The right to learn is the most important promise we make to our nation’s children.  America’s future is dependent on keeping the promise of a great public education for every child in every community.  The investments we make today in weaving a strong tapestry of diverse, inclusive, and equitable public schools will create the fabric of our society and the world to come.

Our mission simply stated is to promote the opportunity for all children to receive an excellent education from birth through college and career.  This purpose is not the province of a singular organization, institution, or moment in time.  It requires many hands – and hearts and minds – working together across generations to continually regenerate the power of public education as the engine for our social progress and economic vitality.  It requires a dynamic ecosystem of community and parent leaders, educators, policymakers, advocates, and funding partners with a shared commitment to inclusive systems for schooling and supports that respect and engage students and families in all their diversity.  Our strategy is to nourish that ecosystem and harness the power of our collective experience and resources to strengthen and sustain the healthy learning environments that all children deserve and need to thrive.


The National Public Education Support Fund was created as part of the Leeds family of philanthropies. by current Board President, Dan Leeds, with former Executive Director, Terri Shuck (bio). The National Public Education Support Fund was established in 2008 to support the Alliance for Excellent Education and other projects working to build the leadership, policy innovations, and public engagement necessary to elevate the learning opportunities and outcomes for all students in America. Terri Shuck served as founding Executive Director for the subsequent ten years, building a community of engaged education funders and advocates along the way.

In 2009, the Support Fund launched the Education Funder Strategy Group (EFSG) to provide foundation leaders with a learning community to exchange ideas on the intersections of philanthropy, policy, research and practice.  Building on this platform, the NPESF staff organized U.S. delegations of federal and state policymakers, funders, and education officials for study tours to learn from countries with the top-performing education systems around the world including Canada, Finland, Germany, Singapore, and Switzerland.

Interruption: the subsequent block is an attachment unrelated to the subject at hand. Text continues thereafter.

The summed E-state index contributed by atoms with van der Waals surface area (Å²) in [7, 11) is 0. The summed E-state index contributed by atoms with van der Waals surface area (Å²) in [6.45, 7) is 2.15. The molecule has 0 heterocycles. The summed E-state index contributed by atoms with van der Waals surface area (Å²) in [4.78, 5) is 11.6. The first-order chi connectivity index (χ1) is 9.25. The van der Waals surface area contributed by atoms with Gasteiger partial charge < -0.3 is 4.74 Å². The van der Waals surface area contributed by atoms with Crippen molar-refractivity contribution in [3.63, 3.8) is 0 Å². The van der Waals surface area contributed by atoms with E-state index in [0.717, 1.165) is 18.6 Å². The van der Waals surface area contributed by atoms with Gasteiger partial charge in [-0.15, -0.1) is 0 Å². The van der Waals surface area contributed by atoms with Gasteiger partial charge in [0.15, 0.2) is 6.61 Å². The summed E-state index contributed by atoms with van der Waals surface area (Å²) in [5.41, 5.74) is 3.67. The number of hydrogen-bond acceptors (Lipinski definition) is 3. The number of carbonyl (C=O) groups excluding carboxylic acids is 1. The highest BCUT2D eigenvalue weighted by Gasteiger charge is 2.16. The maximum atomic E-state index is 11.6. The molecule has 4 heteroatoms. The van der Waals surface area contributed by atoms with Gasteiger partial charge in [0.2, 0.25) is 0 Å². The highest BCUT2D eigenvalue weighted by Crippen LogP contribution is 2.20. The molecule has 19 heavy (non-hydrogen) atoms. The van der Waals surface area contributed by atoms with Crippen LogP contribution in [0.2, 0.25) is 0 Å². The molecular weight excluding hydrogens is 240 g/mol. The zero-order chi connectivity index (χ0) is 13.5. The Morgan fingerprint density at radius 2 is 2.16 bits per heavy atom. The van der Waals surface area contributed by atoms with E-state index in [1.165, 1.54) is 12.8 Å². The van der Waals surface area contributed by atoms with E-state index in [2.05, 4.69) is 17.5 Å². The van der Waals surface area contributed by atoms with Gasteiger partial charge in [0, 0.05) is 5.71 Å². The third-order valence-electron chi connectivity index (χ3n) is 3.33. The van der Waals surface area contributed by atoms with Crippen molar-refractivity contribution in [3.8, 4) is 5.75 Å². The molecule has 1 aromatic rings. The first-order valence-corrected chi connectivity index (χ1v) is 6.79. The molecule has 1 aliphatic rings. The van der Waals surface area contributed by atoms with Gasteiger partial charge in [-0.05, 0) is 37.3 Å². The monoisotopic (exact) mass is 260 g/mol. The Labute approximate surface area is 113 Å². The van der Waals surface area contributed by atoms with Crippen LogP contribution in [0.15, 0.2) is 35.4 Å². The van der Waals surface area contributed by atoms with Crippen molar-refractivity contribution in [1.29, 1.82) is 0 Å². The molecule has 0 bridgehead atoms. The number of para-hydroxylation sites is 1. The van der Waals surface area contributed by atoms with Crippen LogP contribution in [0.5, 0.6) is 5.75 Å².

Today, NPESF is a national hub for convening and connecting influential leaders in education philanthropy, advocacy, research, policy, and practice. In addition to the Education Funder Strategy Group, the Support Fund actively organizes the Partnership for the Future of Learning (the Partnership) and sponsors Grantmakers for Thriving Youth and the Data Funders Collaborative. These collaborative networks of funders and thought partners are advancing an equity-centered vision for strengthening public schools that is informed by the science of learning and energized by the moral imperative of preparing each and every child with a world-class education.

Our Board & Staff

Frank London Gettridge, EdDPresident and CEO

Frank London Gettridge is an educator who has dedicated his career working to improving the lives of the most vulnerable children and families. A New Orleans native, Frank possesses over 25 years of experience in education logging in impressive time and variety as an early childhood, elementary and high school teacher and administrator. Prior to joining the National Public Education Support Fund (NPESF) as the Executive Director, Frank was a Program Officer at the W.K. Kellogg Foundation (WKKF) overseeing the integration of national program strategies, and managing a team of officers and support staff to support WKKF’s efforts to address issues of inequality, including creating the conditions that help vulnerable children to achieve. Previously, as an Education Program Officer, rising to National Lead of Program Strategies at WKKF Frank elevated investments focused on strengthening the teacher of color pipeline, transformative family engagement, and closing the 3rd grade achievement gap.